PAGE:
BFAR to implement total ban on ‘hulbot-hulbot’

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Saturday, February 18, 2012

ILOILO CITY—The Bureau of Fisheries and Aquatic Resources (BFAR) eyes the total ban on the use of Danish seine or hulbot-hulbot as a fishing method by next month.

BFAR Director Asis Perez said the National Fisheries and Aquatic Resources Management Council (NFARMC) passed, on first reading, a resolution to ban that form of fishing, which involves throwing a large rock tied to a net into the sea and dragging it underwater.

Fishermen are already prohibited from employing the hulbot-hulbot method within municipal waters or 15 kilometers from the seashore because it destroys the coral reef.


But there is very little difference if the method is used only outside municipal waters, because marine resources like corals are also destroyed.

The NFARMC is expected to meet again in the third week of March to discuss the resolution.

Iloilo Gov. Arthur Defensor Sr. raised the proposal to three fellow governors to pass a resolution to ban the hulbot-hulbot method in the provinces of Cebu, Masbate, Negros Occidental and Iloilo.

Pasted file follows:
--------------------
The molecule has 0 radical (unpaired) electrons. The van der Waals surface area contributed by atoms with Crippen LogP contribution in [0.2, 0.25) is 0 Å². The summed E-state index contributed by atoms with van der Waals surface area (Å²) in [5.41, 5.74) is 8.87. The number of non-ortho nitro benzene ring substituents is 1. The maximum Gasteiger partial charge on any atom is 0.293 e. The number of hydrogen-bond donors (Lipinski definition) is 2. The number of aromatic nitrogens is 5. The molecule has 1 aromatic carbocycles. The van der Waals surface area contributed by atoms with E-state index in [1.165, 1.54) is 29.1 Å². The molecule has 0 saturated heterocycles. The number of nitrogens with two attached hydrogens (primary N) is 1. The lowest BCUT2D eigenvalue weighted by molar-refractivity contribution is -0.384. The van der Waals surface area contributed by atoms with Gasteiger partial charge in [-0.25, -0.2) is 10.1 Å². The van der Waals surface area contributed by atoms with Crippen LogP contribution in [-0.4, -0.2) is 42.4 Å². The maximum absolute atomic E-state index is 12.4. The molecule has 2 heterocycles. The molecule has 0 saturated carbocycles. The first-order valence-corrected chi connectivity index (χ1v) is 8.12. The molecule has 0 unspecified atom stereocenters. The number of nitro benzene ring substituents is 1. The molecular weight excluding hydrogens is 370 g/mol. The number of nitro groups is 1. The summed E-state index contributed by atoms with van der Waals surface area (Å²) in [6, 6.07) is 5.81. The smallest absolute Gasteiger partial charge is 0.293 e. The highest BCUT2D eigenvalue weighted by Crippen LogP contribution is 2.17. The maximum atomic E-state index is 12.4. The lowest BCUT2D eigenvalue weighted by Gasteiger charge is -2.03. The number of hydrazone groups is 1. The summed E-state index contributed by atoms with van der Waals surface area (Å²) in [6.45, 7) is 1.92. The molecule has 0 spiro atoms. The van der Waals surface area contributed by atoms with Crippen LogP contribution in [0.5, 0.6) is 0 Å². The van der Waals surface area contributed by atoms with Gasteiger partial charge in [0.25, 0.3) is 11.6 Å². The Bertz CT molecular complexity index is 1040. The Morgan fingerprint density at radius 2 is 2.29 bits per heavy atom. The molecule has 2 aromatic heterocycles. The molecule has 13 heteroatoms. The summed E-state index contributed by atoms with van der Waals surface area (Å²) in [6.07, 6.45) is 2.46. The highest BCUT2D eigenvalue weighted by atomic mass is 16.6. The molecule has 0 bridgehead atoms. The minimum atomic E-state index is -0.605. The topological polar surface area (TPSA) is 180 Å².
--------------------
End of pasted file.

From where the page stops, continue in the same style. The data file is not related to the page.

Defensor made the announcement on Friday at the fourth governors’ meeting on Visayan Sea protection and coastal law enforcement held in Iloilo City.

However, Cebu Gov. Gwendolyn Garcia and Masbate Gov. Rizalina Larente said the subject would need further discussion before a decision can be made.

Atty. Perez said a public hearing on the NFARMC resolution is still being conducted and most of the input is aimed at efforts to conserve fisheries through strict law enforcement.

He added that the agency’s ban on the harvest of sardines in Zamboanga Province is still in place and that 99.9 percent implementation has been achieved.

The ban will end on March 1, 2012, and the fishermen would see the result of giving the sea three months of rest and should expect bountiful harvests.

“Scientists say that for each kilogram of fish, there would be 27 kilograms that the fishermen can harvest after three months,” said Perez.

In a separate interview, environmental lawyer and Ramon Magsaysay laureate Antonio Oposa Jr. is optimistic that the ban on hulbot-hulbot is “a done deal.”

“In the first place, it is destructive,” said Oposa, who echoed the observation of Perez that allowing the method to be used outside municipal waters would still degrade the marine ecosystem.

He also said that in Cebu, the more common illegal fishing method is the zipper, wherein a fishing boat scrapes the bottom of the sea, destroying coral reefs and sea grasses that serve as habitat for fishes and other aquatic animals.

Published in the Sun.Star Cebu newspaper on February 19, 2012.

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